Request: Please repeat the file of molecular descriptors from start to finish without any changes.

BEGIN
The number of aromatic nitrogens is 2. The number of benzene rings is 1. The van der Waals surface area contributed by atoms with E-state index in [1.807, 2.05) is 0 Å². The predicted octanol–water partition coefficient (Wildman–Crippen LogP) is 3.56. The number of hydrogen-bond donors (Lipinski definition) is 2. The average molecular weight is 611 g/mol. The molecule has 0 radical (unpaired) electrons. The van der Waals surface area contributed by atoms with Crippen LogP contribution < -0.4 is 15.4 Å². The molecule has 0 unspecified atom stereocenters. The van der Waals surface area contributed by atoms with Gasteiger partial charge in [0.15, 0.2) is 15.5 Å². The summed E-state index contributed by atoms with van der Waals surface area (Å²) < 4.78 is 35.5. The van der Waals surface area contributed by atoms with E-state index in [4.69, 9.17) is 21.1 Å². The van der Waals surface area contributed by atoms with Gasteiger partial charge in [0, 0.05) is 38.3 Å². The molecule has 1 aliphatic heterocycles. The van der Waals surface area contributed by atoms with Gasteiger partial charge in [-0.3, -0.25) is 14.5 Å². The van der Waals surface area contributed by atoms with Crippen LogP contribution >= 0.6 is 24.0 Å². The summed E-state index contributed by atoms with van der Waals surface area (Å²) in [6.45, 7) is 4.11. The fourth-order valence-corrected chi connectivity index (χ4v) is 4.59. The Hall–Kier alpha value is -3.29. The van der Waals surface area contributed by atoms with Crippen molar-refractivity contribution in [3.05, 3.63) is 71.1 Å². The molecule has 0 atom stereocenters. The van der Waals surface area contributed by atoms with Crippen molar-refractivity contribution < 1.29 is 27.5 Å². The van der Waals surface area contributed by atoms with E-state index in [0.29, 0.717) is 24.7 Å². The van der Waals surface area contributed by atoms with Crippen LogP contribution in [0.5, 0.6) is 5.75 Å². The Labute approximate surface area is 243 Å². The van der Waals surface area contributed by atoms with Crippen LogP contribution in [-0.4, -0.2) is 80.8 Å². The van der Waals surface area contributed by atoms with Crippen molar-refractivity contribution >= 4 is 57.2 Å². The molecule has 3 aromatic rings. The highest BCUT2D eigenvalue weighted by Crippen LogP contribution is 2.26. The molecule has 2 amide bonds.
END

The number of aromatic nitrogens is 2. The number of benzene rings is 1. The van der Waals surface area contributed by atoms with E-state index in [1.807, 2.05) is 0 Å². The predicted octanol–water partition coefficient (Wildman–Crippen LogP) is 3.56. The number of hydrogen-bond donors (Lipinski definition) is 2. The average molecular weight is 611 g/mol. The molecule has 0 radical (unpaired) electrons. The van der Waals surface area contributed by atoms with Crippen LogP contribution < -0.4 is 15.4 Å². The molecule has 0 unspecified atom stereocenters. The van der Waals surface area contributed by atoms with Gasteiger partial charge in [0.15, 0.2) is 15.5 Å². The summed E-state index contributed by atoms with van der Waals surface area (Å²) < 4.78 is 35.5. The van der Waals surface area contributed by atoms with E-state index in [4.69, 9.17) is 21.1 Å². The van der Waals surface area contributed by atoms with Gasteiger partial charge in [0, 0.05) is 38.3 Å². The molecule has 1 aliphatic heterocycles. The van der Waals surface area contributed by atoms with Gasteiger partial charge in [-0.3, -0.25) is 14.5 Å². The van der Waals surface area contributed by atoms with Crippen LogP contribution >= 0.6 is 24.0 Å². The summed E-state index contributed by atoms with van der Waals surface area (Å²) in [6.45, 7) is 4.11. The fourth-order valence-corrected chi connectivity index (χ4v) is 4.59. The Hall–Kier alpha value is -3.29. The van der Waals surface area contributed by atoms with Crippen molar-refractivity contribution in [3.05, 3.63) is 71.1 Å². The molecule has 0 atom stereocenters. The van der Waals surface area contributed by atoms with Crippen molar-refractivity contribution < 1.29 is 27.5 Å². The van der Waals surface area contributed by atoms with E-state index in [0.29, 0.717) is 24.7 Å². The van der Waals surface area contributed by atoms with Crippen LogP contribution in [0.5, 0.6) is 5.75 Å². The Labute approximate surface area is 243 Å². The van der Waals surface area contributed by atoms with Crippen LogP contribution in [-0.4, -0.2) is 80.8 Å². The van der Waals surface area contributed by atoms with Crippen molar-refractivity contribution >= 4 is 57.2 Å². The molecule has 3 aromatic rings. The highest BCUT2D eigenvalue weighted by Crippen LogP contribution is 2.26. The molecule has 2 amide bonds.